2. John Says:

    I dont understand why you have sympathy for a character that watched a pregnant woman die and gave her false information. Science as it always has been is the foundation for finding medical breakthroughs. A situation such as the one the in the movie is real and misinformation is an actual threat in the face of a pandemic because it is very easy to turn to whatever is alternative when there is no actual remedial relief.Its no different than a guy in a large coat selling false tickets to a gullible person when the real tickets are sold out.

  3. David Says:

    Hi John,
    I agree the character was portrayed as reprehensible. The same could be said of Julian Assange or Matt Drudge. Are they heroes or anti-heroes? In real life I judge a blogger if they are sincere in their viewpoint, and not necessarily if I share their opinions. Truth may be found in the strangest places (& blogs). The movie’s Jude Law character started out as an advocate of the new age media, and ended up exploiting it for personal gain. Shame on the character, but how many bloggers fall into the dark side…and end up wearing the Black Hat? Spammers, sploggers, trolls…they are far worse then bloggers with alternative ideas (and generally being ignored).
    Dave

  4. Mack Says:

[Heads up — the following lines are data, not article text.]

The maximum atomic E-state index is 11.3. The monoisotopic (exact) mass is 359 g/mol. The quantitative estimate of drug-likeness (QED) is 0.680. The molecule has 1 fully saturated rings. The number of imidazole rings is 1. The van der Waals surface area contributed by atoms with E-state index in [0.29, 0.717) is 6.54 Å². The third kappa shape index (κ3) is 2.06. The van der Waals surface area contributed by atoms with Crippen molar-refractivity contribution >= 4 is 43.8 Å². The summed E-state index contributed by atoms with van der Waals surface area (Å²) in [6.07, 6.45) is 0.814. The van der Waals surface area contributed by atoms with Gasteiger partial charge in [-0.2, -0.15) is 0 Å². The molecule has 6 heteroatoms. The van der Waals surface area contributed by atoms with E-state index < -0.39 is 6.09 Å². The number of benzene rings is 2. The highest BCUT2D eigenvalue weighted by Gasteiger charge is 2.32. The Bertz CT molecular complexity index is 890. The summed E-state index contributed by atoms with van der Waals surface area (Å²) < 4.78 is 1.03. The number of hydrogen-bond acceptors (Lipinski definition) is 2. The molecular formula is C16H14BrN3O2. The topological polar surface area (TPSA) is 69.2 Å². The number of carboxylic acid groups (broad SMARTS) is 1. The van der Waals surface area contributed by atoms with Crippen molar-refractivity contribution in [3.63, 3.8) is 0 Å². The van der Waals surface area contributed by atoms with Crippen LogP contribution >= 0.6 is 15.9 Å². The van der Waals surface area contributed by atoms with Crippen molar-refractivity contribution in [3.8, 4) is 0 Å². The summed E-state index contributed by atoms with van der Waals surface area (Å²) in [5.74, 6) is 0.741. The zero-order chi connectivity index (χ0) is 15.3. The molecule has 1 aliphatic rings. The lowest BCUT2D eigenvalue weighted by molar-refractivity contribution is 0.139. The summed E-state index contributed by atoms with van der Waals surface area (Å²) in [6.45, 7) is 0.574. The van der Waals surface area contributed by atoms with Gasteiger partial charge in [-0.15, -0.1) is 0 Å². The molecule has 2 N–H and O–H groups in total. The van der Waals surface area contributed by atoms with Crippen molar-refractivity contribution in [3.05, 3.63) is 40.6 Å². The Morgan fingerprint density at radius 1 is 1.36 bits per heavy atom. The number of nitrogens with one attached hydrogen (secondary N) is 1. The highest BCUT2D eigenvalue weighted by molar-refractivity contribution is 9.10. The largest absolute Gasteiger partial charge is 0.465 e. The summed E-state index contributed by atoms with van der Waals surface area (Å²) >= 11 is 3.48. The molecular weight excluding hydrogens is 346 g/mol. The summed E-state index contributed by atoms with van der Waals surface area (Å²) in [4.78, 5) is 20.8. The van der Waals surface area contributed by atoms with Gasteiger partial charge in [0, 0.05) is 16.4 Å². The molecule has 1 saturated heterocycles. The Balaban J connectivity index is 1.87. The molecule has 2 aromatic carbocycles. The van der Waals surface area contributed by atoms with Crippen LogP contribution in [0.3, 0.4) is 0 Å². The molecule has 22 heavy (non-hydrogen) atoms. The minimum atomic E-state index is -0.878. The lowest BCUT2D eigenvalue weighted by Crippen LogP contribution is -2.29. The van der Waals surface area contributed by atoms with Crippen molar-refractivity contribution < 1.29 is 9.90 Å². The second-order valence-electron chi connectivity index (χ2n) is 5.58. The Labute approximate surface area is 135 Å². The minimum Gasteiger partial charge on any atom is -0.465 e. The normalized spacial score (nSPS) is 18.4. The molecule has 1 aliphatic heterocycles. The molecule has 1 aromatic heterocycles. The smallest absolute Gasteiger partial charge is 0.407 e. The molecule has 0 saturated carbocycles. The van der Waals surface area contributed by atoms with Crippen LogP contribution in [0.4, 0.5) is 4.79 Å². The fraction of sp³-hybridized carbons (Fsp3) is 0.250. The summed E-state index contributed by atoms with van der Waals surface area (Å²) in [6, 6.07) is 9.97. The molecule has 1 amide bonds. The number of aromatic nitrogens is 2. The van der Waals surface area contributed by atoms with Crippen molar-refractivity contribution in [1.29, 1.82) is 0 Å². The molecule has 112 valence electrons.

David, any point you might have made is suspect after calling Matt Drudge a blogger. Matt Drudge doesn’t blog, he’s news aggregator.

  5. David Says:

    Hi Mack,
    You are correct, Drudge does links. However, he does have a viewpoint and his website is considered to be politically conservative. He uses his site to pick the links that promotes his worldview. Drudge has an agenda, which is ok, its his website.
    Dave

  6. Me Says:

    When a person cannot explain his or her position without going into even mild hysterics, that should send off a warning flag. It’s one thing to be an advocate and speak on behalf of those who one feels do not have a voice. It is another thing to use that as a paramount to “play” both sides for greatest personal benefit. If you remember in the beginning of the movie he wanted all credit for the story (and of course to be paid). He threatened to sue. He was going to exploit anyone and anything by any means to become wealthy and well known. He would have achieved either but as one person suggested, he chose the dark path.

    Never be afraid to seek answers, but be afraid of those who seek reasons to be paranoid in order to cause panic and anarchy.

    There is a reason why people hide behind a keyboard and monitor.

  7. David Says:

    Hi Me,
    I suppose I have some sympathy for the movie’s blogger character because he operates outside what those in authority consider acceptable. A real-life example could be the culture wars between skeptics and believers in the paranormal. The skeptics completely dismiss any possibility the paranormal exists. They proclaim to be firmly on the side of science and anyone on the other side as only woo-woo. Yet parapsychology is making great strides despite being dismissed. Consider the near-death experience studies. If we only listened to official skepticism, it would never have been investigated. Skepticism is actually being put on the defensive. A lot of cutting edge ideas are nonsense, but not all of them are.
    Dave